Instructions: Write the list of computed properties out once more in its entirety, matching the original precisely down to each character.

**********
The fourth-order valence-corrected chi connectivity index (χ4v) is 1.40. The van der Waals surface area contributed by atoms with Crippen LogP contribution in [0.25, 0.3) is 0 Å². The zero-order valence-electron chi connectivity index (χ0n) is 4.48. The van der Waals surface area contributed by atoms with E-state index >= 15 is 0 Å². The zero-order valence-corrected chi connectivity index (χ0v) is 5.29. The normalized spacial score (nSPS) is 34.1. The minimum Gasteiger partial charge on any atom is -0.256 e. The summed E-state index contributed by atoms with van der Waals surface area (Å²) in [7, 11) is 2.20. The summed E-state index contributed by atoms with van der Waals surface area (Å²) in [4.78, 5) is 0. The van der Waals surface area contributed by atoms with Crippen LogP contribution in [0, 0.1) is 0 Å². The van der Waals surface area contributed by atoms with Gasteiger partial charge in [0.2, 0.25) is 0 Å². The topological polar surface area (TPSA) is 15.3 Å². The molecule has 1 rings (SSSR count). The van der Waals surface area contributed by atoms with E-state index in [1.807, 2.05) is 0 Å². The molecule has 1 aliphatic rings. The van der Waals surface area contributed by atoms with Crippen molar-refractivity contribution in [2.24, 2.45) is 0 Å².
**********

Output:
The fourth-order valence-corrected chi connectivity index (χ4v) is 1.40. The van der Waals surface area contributed by atoms with Crippen LogP contribution in [0.25, 0.3) is 0 Å². The zero-order valence-electron chi connectivity index (χ0n) is 4.48. The van der Waals surface area contributed by atoms with E-state index >= 15 is 0 Å². The zero-order valence-corrected chi connectivity index (χ0v) is 5.29. The normalized spacial score (nSPS) is 34.1. The minimum Gasteiger partial charge on any atom is -0.256 e. The summed E-state index contributed by atoms with van der Waals surface area (Å²) in [7, 11) is 2.20. The summed E-state index contributed by atoms with van der Waals surface area (Å²) in [4.78, 5) is 0. The van der Waals surface area contributed by atoms with Crippen LogP contribution in [0, 0.1) is 0 Å². The van der Waals surface area contributed by atoms with Gasteiger partial charge in [0.2, 0.25) is 0 Å². The topological polar surface area (TPSA) is 15.3 Å². The molecule has 1 rings (SSSR count). The van der Waals surface area contributed by atoms with E-state index in [1.807, 2.05) is 0 Å². The molecule has 1 aliphatic rings. The van der Waals surface area contributed by atoms with Crippen molar-refractivity contribution in [2.24, 2.45) is 0 Å².